This image was inspired by the lyrics from Motion City Soundtrack's "Hello Helicopter," believe it or not, but the main theme was the "US" withdrawing from the Paris Agreement on Climate Change. I was thinking specifically of these lyrics:
In several years no one will care
They'll be rich and dead
So let somebody else devise a cure for it
Assume nobody knows if climate change is real. Why would you gamble everyone away on the stubborn (or ignorant) assertion that you are right and cannot possibly be wrong despite your track record of being grossly, perniciously wrong on just about everything hitherto? What if you're wrong? If you take precautions and are wrong, what's the penalty? You get to lead the world in a new movement anyway. Isn't that good for a power fix? Why not excel in and lead the new industries that open up? Let's also assume you make less money from taking climate change seriously. You'd make slightly less money indefinitely into the future and command prestige and leadership versus make slightly more money for a finite period and experience deteriorating living conditions, prestige, and leadership. It's like the schoolyard hypothetical where a guy comes by every day to offer you a choice between a nickel and a dime. He laughs when you choose the less valuable nickel, but comes back every day with the same offer to see if you've learned your lesson; when you finally choose the more valuable dime he no longer comes around. Make a dime once or infinite nickels?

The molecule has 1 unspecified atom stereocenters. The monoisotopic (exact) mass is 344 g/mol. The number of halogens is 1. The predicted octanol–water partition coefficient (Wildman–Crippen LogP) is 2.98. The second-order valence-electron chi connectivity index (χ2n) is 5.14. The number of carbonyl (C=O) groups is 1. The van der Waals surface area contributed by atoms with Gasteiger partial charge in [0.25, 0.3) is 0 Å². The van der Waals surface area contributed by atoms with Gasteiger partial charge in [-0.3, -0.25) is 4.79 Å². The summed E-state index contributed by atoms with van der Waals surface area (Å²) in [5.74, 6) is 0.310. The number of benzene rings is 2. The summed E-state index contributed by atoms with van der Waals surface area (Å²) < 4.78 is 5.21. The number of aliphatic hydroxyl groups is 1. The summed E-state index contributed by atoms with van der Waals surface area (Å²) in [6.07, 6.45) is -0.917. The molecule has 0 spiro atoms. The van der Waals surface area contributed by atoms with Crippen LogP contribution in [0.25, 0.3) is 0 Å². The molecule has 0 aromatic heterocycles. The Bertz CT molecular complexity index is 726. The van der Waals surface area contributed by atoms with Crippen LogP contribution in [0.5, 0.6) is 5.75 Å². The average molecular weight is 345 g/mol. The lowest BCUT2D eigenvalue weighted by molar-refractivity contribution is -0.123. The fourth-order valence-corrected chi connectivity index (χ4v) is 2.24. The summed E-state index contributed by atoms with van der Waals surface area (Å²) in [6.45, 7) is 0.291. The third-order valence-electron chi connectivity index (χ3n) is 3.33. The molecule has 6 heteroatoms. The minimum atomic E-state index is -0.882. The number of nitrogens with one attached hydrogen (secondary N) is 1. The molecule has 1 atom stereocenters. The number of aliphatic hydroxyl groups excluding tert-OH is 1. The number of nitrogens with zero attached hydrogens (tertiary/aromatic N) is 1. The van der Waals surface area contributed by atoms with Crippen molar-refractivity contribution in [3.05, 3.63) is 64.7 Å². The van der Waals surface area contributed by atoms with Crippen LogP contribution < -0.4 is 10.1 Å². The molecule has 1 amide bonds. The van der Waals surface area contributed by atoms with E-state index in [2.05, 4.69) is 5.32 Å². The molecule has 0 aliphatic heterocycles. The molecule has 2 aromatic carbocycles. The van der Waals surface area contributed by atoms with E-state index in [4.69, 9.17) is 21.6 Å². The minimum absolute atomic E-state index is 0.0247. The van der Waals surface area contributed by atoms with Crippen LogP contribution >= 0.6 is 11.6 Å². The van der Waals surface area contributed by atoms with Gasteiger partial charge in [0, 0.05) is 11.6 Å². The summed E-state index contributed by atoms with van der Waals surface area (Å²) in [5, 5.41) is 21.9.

Let's assume all the experts are right. That makes this even more of an obvious choice: follow the advice of people who know what they're talking about. It's not any more complicated than that. In the same way you listen to what the doctor says without yourself having gone to medical school, or the electrician without having studied electrical systems, or the IT guy, or the skydiving instructor.
Fun Facts: With the Paris withdrawal in mind, I started this image by just throwing down slabs of color on a single layer since I only had about 40 minutes to work on this, but fortunately this illustration sorta emerged on its own. It was originally going to be a skeleton drowning in a flood of water, reaching futilely to the empty sky, but when putting on a final yellow-orange layer for more warmth (it was a little too arctic/blue) and toggling through layer styles, I got this neat, radical neony version that I thought looked pretty striking.
Easter Eggs: The skeleton is basically us eroded away into bare nothing and begging for mercy while being overwhelmed with the ocean. I imagined more literally in the scene that the skeleton's reaching for a helicopter to pull him up to safety, but not even that is there.
Full disclosure, I don't actually particularly care about climate change, but I have sense enough to understand the sheer magnitude of the consensus of scientists warning of danger. Not to mention the presented evidence is simply unassailable. I would not presume to know more than them, and that they're all warning of the same thing means any reasonable person should take the precaution and listen to them. Plus, it makes no sense to doom future generations if we have the chance to preclude their ruin now at no real detriment to us in the present and with the possibility of simultaneously opening new industries (and leadership opportunities) as we phase out the old, destructive ones. I see it like recycling: does my individual recycling actually benefit anyone or make a dent in any environmental problems? Who actually knows. But why not? If it's meant to be good and be part of a greater mission to help others and future others, why not do it?
And at the most gut level of rationale, if that Orange Fraud is staunchly anti-climate-change, that should be compelling reason enough to think the opposite--supporting the Paris Agreement--is the more humane, rational, and just position.